Surviving September Start Up

For all families, September is often an incredibly stressful time and especially when you have children. For military families, there are some added complexities. If you were posted, your children might have a ton of anxiety about starting a new daycare or school, making friends, being welcomed and accepted, etc. If you are remaining where you are, the anxiety levels can often be the same as friends have moved, new students are coming in, teachers or care providers change, etc.

Who do these little ones take out all their stresses, fears, and frustrations on? You – the ones they love the most. Of course, they are unable to see that YOU may also be stressed and struggling as well. Then there is the added stress when someone in the military thinks September is an excellent time to get into the full swing of things with extended hours, an exercise or training course. The next thing you know your co-pilot is away and the person you can eye roll with, complain to or count on to help and support you is away, leaving you and your children with at least a little resentment on top of anxiety and stress. It is always the perfect storm.

I would love to tell you that I have all the answers or a magical solution that makes the return to school a piece of cake – I don’t. Being an educator and a parent you would think that many of these things came naturally to me, they didn’t. It has taken me nearly 10 years to get to a place where I am able to imagine surviving past Halloween.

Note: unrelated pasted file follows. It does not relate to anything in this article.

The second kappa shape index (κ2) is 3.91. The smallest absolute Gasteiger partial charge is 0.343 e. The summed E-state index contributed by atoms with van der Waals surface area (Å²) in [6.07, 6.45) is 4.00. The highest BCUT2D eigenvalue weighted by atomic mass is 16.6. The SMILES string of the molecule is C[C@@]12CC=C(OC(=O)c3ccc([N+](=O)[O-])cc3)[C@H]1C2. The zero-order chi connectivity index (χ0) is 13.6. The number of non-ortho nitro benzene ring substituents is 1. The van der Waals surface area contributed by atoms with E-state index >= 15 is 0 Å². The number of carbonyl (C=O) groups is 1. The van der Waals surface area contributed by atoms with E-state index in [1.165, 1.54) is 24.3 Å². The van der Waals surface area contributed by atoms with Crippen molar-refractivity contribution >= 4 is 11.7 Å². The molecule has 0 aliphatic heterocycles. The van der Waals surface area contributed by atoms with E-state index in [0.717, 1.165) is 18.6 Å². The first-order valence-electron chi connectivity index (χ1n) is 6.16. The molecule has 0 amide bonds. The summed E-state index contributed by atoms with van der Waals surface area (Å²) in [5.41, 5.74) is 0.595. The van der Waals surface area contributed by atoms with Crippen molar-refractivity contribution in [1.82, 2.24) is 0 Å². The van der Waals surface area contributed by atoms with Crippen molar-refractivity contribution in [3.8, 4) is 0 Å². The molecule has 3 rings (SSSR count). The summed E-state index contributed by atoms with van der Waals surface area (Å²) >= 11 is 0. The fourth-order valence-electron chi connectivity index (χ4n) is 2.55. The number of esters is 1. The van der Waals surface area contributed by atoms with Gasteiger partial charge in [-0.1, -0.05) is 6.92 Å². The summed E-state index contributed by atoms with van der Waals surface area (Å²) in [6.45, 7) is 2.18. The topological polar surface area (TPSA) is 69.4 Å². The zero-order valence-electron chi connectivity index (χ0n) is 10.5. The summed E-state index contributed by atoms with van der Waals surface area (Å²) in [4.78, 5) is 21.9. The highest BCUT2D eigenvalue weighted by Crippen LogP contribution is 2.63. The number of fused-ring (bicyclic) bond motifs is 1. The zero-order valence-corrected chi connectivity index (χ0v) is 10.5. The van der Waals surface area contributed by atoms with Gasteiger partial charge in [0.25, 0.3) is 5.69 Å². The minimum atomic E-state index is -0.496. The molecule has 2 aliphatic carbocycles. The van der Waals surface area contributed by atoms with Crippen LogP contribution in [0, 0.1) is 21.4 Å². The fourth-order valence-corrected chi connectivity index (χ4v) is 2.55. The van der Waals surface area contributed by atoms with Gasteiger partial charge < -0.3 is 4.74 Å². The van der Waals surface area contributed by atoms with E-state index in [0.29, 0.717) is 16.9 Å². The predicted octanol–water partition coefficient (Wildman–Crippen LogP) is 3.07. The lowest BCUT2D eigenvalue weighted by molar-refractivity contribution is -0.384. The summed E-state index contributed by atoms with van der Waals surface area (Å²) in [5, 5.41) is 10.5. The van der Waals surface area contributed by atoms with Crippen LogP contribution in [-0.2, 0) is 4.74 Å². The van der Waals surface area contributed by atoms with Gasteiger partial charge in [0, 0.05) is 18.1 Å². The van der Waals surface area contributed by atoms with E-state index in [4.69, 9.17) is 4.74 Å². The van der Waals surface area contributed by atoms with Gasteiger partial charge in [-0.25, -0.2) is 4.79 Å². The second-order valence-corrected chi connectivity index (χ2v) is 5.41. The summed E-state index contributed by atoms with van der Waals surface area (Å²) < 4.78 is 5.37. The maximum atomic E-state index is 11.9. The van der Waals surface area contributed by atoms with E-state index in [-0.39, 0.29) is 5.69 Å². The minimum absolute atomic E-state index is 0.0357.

My husband has been away for eight out of the 10 school start-ups! I now operate like he will be absent or unavailable and then consider it a real bonus if he here to help. I remind myself that it isn’t by choice and move on. My first piece of advice is not to take operational decisions personally. Military family members often ask questions like, “Do they know the school year calendar?” or “Did they do this on purpose?” I am certain there aren’t many senior staff that spend a whole lot of time analyzing the school year calendar and, truly, they can’t. It isn’t personal and don’t waste valuable time and energy on being angry about it.

Be organized and be early. One year I thought I would avoid the ‘back to school’ shopping completely until school had started. I believed I would know what they really need and not spend money working from a list that probably wasn’t even generated by their own teacher! Not my best idea. While I probably did save a bit of money as things were on sale, I spent more on gas driving from place to place. I also believe my time is valuable too. Waiting until school had started meant there wasn’t the selection and in some cases there wasn’t anything left that my kids needed.

I found myself in a Walmart with other disorganized parents (or parents like me thinking they were being smart) staring into empty bins and checking phones to see if there were other stores in the area that might be open and have the items in stock. I have so little ‘extra’ time that I decided (after having to go to two Walmart locations and three other stores) that I would buy early and keep my receipts! Each year we now go out a month before school starts and get what is listed. The stores are less crowded (don’t go on a rainy day though), everything you need is at one place and you also reduce your kids anxiety as they now believe they are prepared (is anyone ever prepared for the return to reality?) and ready to go.